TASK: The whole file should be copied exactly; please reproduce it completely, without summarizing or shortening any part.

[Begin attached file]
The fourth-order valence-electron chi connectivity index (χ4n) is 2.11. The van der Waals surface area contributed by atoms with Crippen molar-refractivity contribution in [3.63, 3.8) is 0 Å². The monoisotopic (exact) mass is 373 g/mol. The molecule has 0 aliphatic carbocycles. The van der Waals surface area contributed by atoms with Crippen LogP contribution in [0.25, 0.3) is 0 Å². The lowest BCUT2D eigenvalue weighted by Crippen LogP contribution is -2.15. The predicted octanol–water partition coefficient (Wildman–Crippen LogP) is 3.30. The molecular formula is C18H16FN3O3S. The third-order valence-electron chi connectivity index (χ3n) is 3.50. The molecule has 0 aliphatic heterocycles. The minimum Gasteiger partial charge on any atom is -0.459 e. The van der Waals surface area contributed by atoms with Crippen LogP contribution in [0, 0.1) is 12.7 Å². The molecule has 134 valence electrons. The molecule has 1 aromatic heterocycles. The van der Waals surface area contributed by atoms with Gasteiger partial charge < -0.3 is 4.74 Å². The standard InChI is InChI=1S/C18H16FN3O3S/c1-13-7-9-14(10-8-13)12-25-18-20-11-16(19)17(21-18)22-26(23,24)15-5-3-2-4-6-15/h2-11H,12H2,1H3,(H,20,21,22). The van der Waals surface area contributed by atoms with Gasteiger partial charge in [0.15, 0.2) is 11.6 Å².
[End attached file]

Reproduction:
The fourth-order valence-electron chi connectivity index (χ4n) is 2.11. The van der Waals surface area contributed by atoms with Crippen molar-refractivity contribution in [3.63, 3.8) is 0 Å². The monoisotopic (exact) mass is 373 g/mol. The molecule has 0 aliphatic carbocycles. The van der Waals surface area contributed by atoms with Crippen LogP contribution in [0.25, 0.3) is 0 Å². The lowest BCUT2D eigenvalue weighted by Crippen LogP contribution is -2.15. The predicted octanol–water partition coefficient (Wildman–Crippen LogP) is 3.30. The molecular formula is C18H16FN3O3S. The third-order valence-electron chi connectivity index (χ3n) is 3.50. The molecule has 0 aliphatic heterocycles. The minimum Gasteiger partial charge on any atom is -0.459 e. The van der Waals surface area contributed by atoms with Crippen LogP contribution in [0, 0.1) is 12.7 Å². The molecule has 134 valence electrons. The molecule has 1 aromatic heterocycles. The van der Waals surface area contributed by atoms with Gasteiger partial charge < -0.3 is 4.74 Å². The standard InChI is InChI=1S/C18H16FN3O3S/c1-13-7-9-14(10-8-13)12-25-18-20-11-16(19)17(21-18)22-26(23,24)15-5-3-2-4-6-15/h2-11H,12H2,1H3,(H,20,21,22). The van der Waals surface area contributed by atoms with Gasteiger partial charge in [0.15, 0.2) is 11.6 Å².